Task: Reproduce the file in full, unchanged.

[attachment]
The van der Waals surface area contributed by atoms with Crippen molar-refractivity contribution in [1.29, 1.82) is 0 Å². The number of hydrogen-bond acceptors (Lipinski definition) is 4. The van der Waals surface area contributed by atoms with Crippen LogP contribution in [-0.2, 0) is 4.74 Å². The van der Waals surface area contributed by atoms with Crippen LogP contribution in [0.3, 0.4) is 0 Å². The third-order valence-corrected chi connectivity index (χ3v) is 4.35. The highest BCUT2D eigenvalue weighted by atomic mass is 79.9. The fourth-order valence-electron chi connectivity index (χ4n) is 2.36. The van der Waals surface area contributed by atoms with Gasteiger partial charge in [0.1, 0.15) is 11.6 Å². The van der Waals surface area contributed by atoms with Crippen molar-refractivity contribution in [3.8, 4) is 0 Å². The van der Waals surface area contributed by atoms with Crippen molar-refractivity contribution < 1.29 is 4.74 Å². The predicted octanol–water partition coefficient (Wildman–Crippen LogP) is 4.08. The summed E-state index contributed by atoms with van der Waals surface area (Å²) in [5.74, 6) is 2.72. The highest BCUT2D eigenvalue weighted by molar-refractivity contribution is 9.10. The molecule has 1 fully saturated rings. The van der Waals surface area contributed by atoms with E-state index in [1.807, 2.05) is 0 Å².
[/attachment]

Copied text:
The van der Waals surface area contributed by atoms with Crippen molar-refractivity contribution in [1.29, 1.82) is 0 Å². The number of hydrogen-bond acceptors (Lipinski definition) is 4. The van der Waals surface area contributed by atoms with Crippen LogP contribution in [-0.2, 0) is 4.74 Å². The van der Waals surface area contributed by atoms with Crippen LogP contribution in [0.3, 0.4) is 0 Å². The third-order valence-corrected chi connectivity index (χ3v) is 4.35. The highest BCUT2D eigenvalue weighted by atomic mass is 79.9. The fourth-order valence-electron chi connectivity index (χ4n) is 2.36. The van der Waals surface area contributed by atoms with Gasteiger partial charge in [0.1, 0.15) is 11.6 Å². The van der Waals surface area contributed by atoms with Crippen molar-refractivity contribution in [3.8, 4) is 0 Å². The van der Waals surface area contributed by atoms with Crippen molar-refractivity contribution < 1.29 is 4.74 Å². The predicted octanol–water partition coefficient (Wildman–Crippen LogP) is 4.08. The summed E-state index contributed by atoms with van der Waals surface area (Å²) in [5.74, 6) is 2.72. The highest BCUT2D eigenvalue weighted by molar-refractivity contribution is 9.10. The molecule has 1 fully saturated rings. The van der Waals surface area contributed by atoms with E-state index in [1.807, 2.05) is 0 Å².